Republicans in Congress have taken giant steps forward to restore American economic vitality but, as the current tax legislation, up for a cloture vote in the Senate on Monday proves the GOP has yet to prove that they are serious about cutting spending. Nestled within the legislation that extends the Bush tax cuts for another two years is a 45 cents per gallon subsidy for ethanol, as well as a retroactive $1 per gallon credit for bio-diesel fuel. Continuing these subsidies costs taxpayers approximately $5 billion a year.
Budget-busting subsidies and bailouts of failing industries have been a mainstay of the Democrats in Congress over the last two years, but the tax legislation reveals that there are GOP senators who are not immune from the temptations of pork.
Folks familiar with Iowan Senator Charles Grassley are aware of his characterization as a deficit hawk, tough on waste, fraud and abuse, and yet, he’s the last hold-out on ethanol subsidies, an enormous source of government waste.
Even Al Gore has faced the inconvenient truth that ethanol “is not a good policy.” Corn-based ethanol is expensive and has dubious environmental benefits. Moreover, huge subsidies for corn-based ethanol drive up the cost of food as large amounts of U.S. farm production is diverted to make expensive fuel. Americans are then forced to buy a product that they do not want, because of government mandates for ethanol inclusion in gasoline blends. At the same time, protectionist measures prevent the importation of cheaper forms of ethanol made in Brazil, from sugar cane. These decisions, that enrich the Iowa corn industry, cost taxpayers dearly.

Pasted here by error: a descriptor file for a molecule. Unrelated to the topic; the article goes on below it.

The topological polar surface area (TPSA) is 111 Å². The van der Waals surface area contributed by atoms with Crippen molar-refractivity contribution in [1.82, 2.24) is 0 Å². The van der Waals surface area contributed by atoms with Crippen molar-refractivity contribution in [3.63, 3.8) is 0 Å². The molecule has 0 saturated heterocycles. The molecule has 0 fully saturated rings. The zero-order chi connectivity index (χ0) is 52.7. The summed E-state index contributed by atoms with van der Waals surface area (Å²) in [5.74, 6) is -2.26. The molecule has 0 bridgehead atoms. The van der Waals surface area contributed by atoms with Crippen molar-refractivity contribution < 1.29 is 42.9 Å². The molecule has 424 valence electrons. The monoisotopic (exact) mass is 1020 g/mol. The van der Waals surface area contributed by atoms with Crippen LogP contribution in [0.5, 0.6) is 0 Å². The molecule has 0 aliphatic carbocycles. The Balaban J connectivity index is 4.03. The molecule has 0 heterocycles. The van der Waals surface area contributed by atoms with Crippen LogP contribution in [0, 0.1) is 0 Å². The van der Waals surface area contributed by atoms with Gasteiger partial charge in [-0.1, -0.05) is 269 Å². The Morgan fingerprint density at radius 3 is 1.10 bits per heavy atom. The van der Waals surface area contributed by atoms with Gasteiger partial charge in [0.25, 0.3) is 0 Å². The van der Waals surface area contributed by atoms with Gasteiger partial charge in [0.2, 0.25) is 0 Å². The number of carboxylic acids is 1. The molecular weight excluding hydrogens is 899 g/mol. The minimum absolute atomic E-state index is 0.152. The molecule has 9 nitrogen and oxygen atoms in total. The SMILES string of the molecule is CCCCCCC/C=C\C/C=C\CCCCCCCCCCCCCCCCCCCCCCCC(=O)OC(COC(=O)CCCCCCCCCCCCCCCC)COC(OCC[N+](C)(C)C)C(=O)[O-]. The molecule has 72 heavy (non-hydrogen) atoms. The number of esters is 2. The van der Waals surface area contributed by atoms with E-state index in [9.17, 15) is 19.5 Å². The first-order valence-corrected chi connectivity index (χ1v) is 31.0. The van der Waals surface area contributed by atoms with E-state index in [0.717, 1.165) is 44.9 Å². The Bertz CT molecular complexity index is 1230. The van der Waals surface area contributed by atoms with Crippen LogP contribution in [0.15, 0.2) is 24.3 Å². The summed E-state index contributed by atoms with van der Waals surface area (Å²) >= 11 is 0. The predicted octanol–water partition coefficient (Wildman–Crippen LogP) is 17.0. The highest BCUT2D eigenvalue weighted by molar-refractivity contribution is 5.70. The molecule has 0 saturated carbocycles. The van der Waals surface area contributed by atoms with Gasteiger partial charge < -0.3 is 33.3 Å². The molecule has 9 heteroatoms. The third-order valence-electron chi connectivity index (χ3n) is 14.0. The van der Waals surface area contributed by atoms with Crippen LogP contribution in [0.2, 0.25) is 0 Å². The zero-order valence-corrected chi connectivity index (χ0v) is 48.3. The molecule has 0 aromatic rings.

The good news is that the ethanol subsidy and the bio-diesel subsidy were due to expire at the end of this year. But, sadly, Grassley has placed parochial politics above the good of the GOP and the good of the country, and insisted that the extension be tagged on to the tax-cut legislation. So, there goes another 5 billion.
The fact that wasteful pork comes from a GOP Senator that bills himself as a budget hawk is disconcerting. Hopefully, GOP leaders, eager to show voters that they heard them this past November, will strip continued ethanol subsidies from the bill.
Why not let the Bush tax cuts stand alone? Why allow pork, such as the ethanol subsidy, to besmirch GOP efforts to restore fiscal sanity?